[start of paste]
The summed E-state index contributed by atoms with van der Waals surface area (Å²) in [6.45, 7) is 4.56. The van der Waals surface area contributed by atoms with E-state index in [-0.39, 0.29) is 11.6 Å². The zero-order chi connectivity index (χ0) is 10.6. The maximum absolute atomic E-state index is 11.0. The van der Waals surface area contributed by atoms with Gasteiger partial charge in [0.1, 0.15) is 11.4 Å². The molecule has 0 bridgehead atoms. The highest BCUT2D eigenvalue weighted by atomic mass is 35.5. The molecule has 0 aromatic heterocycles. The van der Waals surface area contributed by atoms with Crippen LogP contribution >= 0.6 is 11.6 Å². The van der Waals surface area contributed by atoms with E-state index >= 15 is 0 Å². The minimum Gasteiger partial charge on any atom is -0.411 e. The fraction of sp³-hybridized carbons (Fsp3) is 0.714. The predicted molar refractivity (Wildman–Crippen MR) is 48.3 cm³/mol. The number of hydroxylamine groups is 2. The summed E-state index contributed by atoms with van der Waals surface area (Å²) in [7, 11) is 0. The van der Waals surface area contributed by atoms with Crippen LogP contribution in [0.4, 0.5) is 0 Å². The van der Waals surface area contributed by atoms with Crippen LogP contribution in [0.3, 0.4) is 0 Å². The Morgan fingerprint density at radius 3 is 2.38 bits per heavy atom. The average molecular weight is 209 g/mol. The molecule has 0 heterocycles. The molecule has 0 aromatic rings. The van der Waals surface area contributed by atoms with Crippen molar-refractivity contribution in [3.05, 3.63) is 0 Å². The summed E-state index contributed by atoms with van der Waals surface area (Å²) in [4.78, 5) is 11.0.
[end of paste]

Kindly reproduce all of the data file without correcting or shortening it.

The summed E-state index contributed by atoms with van der Waals surface area (Å²) in [6.45, 7) is 4.56. The van der Waals surface area contributed by atoms with E-state index in [-0.39, 0.29) is 11.6 Å². The zero-order chi connectivity index (χ0) is 10.6. The maximum absolute atomic E-state index is 11.0. The van der Waals surface area contributed by atoms with Gasteiger partial charge in [0.1, 0.15) is 11.4 Å². The molecule has 0 bridgehead atoms. The highest BCUT2D eigenvalue weighted by atomic mass is 35.5. The molecule has 0 aromatic heterocycles. The van der Waals surface area contributed by atoms with Crippen LogP contribution >= 0.6 is 11.6 Å². The van der Waals surface area contributed by atoms with E-state index >= 15 is 0 Å². The minimum Gasteiger partial charge on any atom is -0.411 e. The fraction of sp³-hybridized carbons (Fsp3) is 0.714. The predicted molar refractivity (Wildman–Crippen MR) is 48.3 cm³/mol. The number of hydroxylamine groups is 2. The summed E-state index contributed by atoms with van der Waals surface area (Å²) in [7, 11) is 0. The van der Waals surface area contributed by atoms with Crippen LogP contribution in [0.4, 0.5) is 0 Å². The van der Waals surface area contributed by atoms with Crippen LogP contribution in [0.3, 0.4) is 0 Å². The Morgan fingerprint density at radius 3 is 2.38 bits per heavy atom. The average molecular weight is 209 g/mol. The molecule has 0 heterocycles. The molecule has 0 aromatic rings. The van der Waals surface area contributed by atoms with Crippen molar-refractivity contribution in [3.05, 3.63) is 0 Å². The summed E-state index contributed by atoms with van der Waals surface area (Å²) in [4.78, 5) is 11.0.